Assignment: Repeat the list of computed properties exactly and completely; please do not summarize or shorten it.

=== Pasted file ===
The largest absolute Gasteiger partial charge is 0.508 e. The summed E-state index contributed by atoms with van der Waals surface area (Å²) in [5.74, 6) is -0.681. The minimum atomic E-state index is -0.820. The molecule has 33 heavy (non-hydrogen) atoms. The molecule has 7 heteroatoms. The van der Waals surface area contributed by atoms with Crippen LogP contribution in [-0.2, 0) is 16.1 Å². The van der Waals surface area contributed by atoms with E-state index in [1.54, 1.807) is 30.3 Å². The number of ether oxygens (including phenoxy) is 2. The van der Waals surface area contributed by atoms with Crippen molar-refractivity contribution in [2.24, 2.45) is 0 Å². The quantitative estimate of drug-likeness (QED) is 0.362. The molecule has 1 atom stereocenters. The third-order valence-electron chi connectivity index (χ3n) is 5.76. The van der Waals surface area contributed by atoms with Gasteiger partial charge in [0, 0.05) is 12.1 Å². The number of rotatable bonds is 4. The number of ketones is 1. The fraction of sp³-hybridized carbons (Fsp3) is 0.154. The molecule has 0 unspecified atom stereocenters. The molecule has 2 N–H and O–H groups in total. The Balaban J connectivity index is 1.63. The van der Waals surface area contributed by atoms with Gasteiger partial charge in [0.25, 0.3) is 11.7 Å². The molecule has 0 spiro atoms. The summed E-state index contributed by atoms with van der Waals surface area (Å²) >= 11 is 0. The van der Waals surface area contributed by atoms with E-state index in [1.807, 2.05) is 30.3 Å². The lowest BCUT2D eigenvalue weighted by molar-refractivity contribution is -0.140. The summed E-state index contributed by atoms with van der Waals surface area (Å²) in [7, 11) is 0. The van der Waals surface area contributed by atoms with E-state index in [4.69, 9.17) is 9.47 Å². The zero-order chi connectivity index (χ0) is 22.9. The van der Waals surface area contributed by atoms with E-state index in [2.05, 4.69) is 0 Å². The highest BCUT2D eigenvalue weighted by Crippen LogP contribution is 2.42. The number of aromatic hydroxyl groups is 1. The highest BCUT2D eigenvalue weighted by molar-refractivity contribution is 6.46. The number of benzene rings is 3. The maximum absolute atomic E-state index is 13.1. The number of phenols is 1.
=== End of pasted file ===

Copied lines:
The largest absolute Gasteiger partial charge is 0.508 e. The summed E-state index contributed by atoms with van der Waals surface area (Å²) in [5.74, 6) is -0.681. The minimum atomic E-state index is -0.820. The molecule has 33 heavy (non-hydrogen) atoms. The molecule has 7 heteroatoms. The van der Waals surface area contributed by atoms with Crippen LogP contribution in [-0.2, 0) is 16.1 Å². The van der Waals surface area contributed by atoms with E-state index in [1.54, 1.807) is 30.3 Å². The number of ether oxygens (including phenoxy) is 2. The van der Waals surface area contributed by atoms with Crippen molar-refractivity contribution in [2.24, 2.45) is 0 Å². The quantitative estimate of drug-likeness (QED) is 0.362. The molecule has 1 atom stereocenters. The third-order valence-electron chi connectivity index (χ3n) is 5.76. The van der Waals surface area contributed by atoms with Gasteiger partial charge in [0, 0.05) is 12.1 Å². The number of rotatable bonds is 4. The number of ketones is 1. The fraction of sp³-hybridized carbons (Fsp3) is 0.154. The molecule has 0 unspecified atom stereocenters. The molecule has 2 N–H and O–H groups in total. The Balaban J connectivity index is 1.63. The van der Waals surface area contributed by atoms with Gasteiger partial charge in [0.25, 0.3) is 11.7 Å². The molecule has 0 spiro atoms. The summed E-state index contributed by atoms with van der Waals surface area (Å²) >= 11 is 0. The van der Waals surface area contributed by atoms with E-state index in [1.807, 2.05) is 30.3 Å². The lowest BCUT2D eigenvalue weighted by molar-refractivity contribution is -0.140. The summed E-state index contributed by atoms with van der Waals surface area (Å²) in [7, 11) is 0. The van der Waals surface area contributed by atoms with E-state index in [4.69, 9.17) is 9.47 Å². The zero-order chi connectivity index (χ0) is 22.9. The van der Waals surface area contributed by atoms with E-state index in [2.05, 4.69) is 0 Å². The highest BCUT2D eigenvalue weighted by Crippen LogP contribution is 2.42. The number of aromatic hydroxyl groups is 1. The highest BCUT2D eigenvalue weighted by molar-refractivity contribution is 6.46. The number of benzene rings is 3. The maximum absolute atomic E-state index is 13.1. The number of phenols is 1.